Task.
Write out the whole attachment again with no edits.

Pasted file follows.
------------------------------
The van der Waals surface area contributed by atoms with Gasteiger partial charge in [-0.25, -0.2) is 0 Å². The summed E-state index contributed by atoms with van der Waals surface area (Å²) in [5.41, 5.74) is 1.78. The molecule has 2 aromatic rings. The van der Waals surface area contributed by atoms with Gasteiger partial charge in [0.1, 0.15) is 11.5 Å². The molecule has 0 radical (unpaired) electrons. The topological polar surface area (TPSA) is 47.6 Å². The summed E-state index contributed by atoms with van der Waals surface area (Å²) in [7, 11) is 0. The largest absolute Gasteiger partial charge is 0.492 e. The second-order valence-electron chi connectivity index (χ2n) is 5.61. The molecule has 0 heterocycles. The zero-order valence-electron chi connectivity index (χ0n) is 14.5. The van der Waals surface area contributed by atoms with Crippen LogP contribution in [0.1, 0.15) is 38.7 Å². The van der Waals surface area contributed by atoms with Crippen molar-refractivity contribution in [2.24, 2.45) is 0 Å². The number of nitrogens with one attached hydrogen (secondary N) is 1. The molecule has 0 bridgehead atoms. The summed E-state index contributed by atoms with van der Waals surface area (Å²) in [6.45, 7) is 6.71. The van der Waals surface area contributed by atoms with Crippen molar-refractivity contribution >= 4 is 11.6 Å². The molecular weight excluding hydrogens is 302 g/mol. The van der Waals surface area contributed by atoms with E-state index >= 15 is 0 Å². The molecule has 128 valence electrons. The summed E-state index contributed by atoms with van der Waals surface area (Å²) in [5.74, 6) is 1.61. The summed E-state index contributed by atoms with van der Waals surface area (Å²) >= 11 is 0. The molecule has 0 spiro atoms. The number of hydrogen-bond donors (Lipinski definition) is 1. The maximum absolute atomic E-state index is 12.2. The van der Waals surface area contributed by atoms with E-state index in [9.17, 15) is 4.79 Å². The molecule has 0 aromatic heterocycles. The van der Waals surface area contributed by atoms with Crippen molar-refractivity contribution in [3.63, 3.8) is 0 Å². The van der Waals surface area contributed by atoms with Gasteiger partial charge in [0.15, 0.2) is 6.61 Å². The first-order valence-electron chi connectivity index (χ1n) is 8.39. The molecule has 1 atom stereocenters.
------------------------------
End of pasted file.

The van der Waals surface area contributed by atoms with Gasteiger partial charge in [-0.25, -0.2) is 0 Å². The summed E-state index contributed by atoms with van der Waals surface area (Å²) in [5.41, 5.74) is 1.78. The molecule has 2 aromatic rings. The van der Waals surface area contributed by atoms with Gasteiger partial charge in [0.1, 0.15) is 11.5 Å². The molecule has 0 radical (unpaired) electrons. The topological polar surface area (TPSA) is 47.6 Å². The summed E-state index contributed by atoms with van der Waals surface area (Å²) in [7, 11) is 0. The largest absolute Gasteiger partial charge is 0.492 e. The second-order valence-electron chi connectivity index (χ2n) is 5.61. The molecule has 0 heterocycles. The zero-order valence-electron chi connectivity index (χ0n) is 14.5. The van der Waals surface area contributed by atoms with Crippen LogP contribution in [0.1, 0.15) is 38.7 Å². The van der Waals surface area contributed by atoms with Crippen molar-refractivity contribution in [2.24, 2.45) is 0 Å². The number of nitrogens with one attached hydrogen (secondary N) is 1. The molecule has 0 bridgehead atoms. The summed E-state index contributed by atoms with van der Waals surface area (Å²) in [6.45, 7) is 6.71. The van der Waals surface area contributed by atoms with Crippen molar-refractivity contribution >= 4 is 11.6 Å². The molecular weight excluding hydrogens is 302 g/mol. The van der Waals surface area contributed by atoms with E-state index >= 15 is 0 Å². The molecule has 128 valence electrons. The summed E-state index contributed by atoms with van der Waals surface area (Å²) in [5.74, 6) is 1.61. The summed E-state index contributed by atoms with van der Waals surface area (Å²) >= 11 is 0. The molecule has 0 spiro atoms. The number of hydrogen-bond donors (Lipinski definition) is 1. The maximum absolute atomic E-state index is 12.2. The van der Waals surface area contributed by atoms with E-state index in [9.17, 15) is 4.79 Å². The molecule has 0 aromatic heterocycles. The van der Waals surface area contributed by atoms with Crippen molar-refractivity contribution in [3.63, 3.8) is 0 Å². The van der Waals surface area contributed by atoms with Gasteiger partial charge in [0.15, 0.2) is 6.61 Å². The first-order valence-electron chi connectivity index (χ1n) is 8.39. The molecule has 1 atom stereocenters.